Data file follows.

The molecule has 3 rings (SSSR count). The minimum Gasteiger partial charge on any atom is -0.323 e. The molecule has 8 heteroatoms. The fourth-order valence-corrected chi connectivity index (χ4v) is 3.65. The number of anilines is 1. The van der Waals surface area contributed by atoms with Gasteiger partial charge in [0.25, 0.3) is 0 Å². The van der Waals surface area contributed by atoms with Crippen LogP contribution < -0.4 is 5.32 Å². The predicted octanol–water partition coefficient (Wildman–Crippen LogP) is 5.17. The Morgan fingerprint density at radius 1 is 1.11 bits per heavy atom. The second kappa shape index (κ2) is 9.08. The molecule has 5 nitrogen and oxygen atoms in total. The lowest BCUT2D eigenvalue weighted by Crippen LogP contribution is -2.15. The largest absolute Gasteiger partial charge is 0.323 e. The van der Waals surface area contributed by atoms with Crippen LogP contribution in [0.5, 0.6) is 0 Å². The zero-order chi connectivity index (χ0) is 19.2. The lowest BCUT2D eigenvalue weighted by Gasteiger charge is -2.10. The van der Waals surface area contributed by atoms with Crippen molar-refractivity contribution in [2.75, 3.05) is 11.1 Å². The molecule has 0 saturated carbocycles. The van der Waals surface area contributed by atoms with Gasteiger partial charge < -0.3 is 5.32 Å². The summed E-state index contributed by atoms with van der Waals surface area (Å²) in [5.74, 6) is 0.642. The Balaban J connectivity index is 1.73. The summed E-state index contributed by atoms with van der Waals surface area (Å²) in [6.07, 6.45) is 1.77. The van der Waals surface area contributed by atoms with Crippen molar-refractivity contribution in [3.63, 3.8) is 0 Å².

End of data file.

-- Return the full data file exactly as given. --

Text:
The molecule has 3 rings (SSSR count). The minimum Gasteiger partial charge on any atom is -0.323 e. The molecule has 8 heteroatoms. The fourth-order valence-corrected chi connectivity index (χ4v) is 3.65. The number of anilines is 1. The van der Waals surface area contributed by atoms with Gasteiger partial charge in [0.25, 0.3) is 0 Å². The van der Waals surface area contributed by atoms with Crippen LogP contribution < -0.4 is 5.32 Å². The predicted octanol–water partition coefficient (Wildman–Crippen LogP) is 5.17. The Morgan fingerprint density at radius 1 is 1.11 bits per heavy atom. The second kappa shape index (κ2) is 9.08. The molecule has 5 nitrogen and oxygen atoms in total. The lowest BCUT2D eigenvalue weighted by Crippen LogP contribution is -2.15. The largest absolute Gasteiger partial charge is 0.323 e. The van der Waals surface area contributed by atoms with Crippen LogP contribution in [0.5, 0.6) is 0 Å². The zero-order chi connectivity index (χ0) is 19.2. The lowest BCUT2D eigenvalue weighted by Gasteiger charge is -2.10. The van der Waals surface area contributed by atoms with Crippen molar-refractivity contribution in [2.75, 3.05) is 11.1 Å². The molecule has 0 saturated carbocycles. The van der Waals surface area contributed by atoms with Gasteiger partial charge < -0.3 is 5.32 Å². The summed E-state index contributed by atoms with van der Waals surface area (Å²) in [5.74, 6) is 0.642. The Balaban J connectivity index is 1.73. The summed E-state index contributed by atoms with van der Waals surface area (Å²) in [6.07, 6.45) is 1.77. The van der Waals surface area contributed by atoms with Crippen molar-refractivity contribution in [3.63, 3.8) is 0 Å².